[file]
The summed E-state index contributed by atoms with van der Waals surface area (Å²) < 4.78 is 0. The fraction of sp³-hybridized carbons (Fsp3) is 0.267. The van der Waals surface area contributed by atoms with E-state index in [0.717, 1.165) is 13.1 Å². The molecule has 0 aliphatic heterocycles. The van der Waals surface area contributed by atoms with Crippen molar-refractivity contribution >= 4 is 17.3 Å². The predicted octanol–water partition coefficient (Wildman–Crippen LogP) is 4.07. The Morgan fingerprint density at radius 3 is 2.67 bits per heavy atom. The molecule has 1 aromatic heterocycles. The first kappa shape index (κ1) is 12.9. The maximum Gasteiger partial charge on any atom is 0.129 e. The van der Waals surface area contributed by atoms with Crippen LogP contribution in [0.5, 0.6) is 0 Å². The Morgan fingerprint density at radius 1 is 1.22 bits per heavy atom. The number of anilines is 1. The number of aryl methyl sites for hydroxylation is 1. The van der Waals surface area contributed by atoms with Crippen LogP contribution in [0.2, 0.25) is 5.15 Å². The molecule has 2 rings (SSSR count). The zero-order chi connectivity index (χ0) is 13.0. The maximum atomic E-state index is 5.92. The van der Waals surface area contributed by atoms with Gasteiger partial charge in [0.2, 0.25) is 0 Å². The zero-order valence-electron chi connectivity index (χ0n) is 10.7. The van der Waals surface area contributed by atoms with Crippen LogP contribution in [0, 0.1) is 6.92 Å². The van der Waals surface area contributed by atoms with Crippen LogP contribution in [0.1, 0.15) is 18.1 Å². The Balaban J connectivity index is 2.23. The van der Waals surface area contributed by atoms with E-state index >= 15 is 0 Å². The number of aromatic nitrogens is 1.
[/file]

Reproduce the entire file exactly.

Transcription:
The summed E-state index contributed by atoms with van der Waals surface area (Å²) < 4.78 is 0. The fraction of sp³-hybridized carbons (Fsp3) is 0.267. The van der Waals surface area contributed by atoms with E-state index in [0.717, 1.165) is 13.1 Å². The molecule has 0 aliphatic heterocycles. The van der Waals surface area contributed by atoms with Crippen molar-refractivity contribution >= 4 is 17.3 Å². The predicted octanol–water partition coefficient (Wildman–Crippen LogP) is 4.07. The Morgan fingerprint density at radius 3 is 2.67 bits per heavy atom. The molecule has 1 aromatic heterocycles. The first kappa shape index (κ1) is 12.9. The maximum Gasteiger partial charge on any atom is 0.129 e. The van der Waals surface area contributed by atoms with Crippen LogP contribution in [0.5, 0.6) is 0 Å². The Morgan fingerprint density at radius 1 is 1.22 bits per heavy atom. The number of anilines is 1. The number of aryl methyl sites for hydroxylation is 1. The van der Waals surface area contributed by atoms with Crippen LogP contribution in [0.2, 0.25) is 5.15 Å². The molecule has 2 rings (SSSR count). The zero-order chi connectivity index (χ0) is 13.0. The maximum atomic E-state index is 5.92. The van der Waals surface area contributed by atoms with Gasteiger partial charge in [0.2, 0.25) is 0 Å². The zero-order valence-electron chi connectivity index (χ0n) is 10.7. The van der Waals surface area contributed by atoms with Crippen LogP contribution in [0, 0.1) is 6.92 Å². The van der Waals surface area contributed by atoms with Crippen LogP contribution in [0.1, 0.15) is 18.1 Å². The Balaban J connectivity index is 2.23. The van der Waals surface area contributed by atoms with E-state index >= 15 is 0 Å². The number of aromatic nitrogens is 1.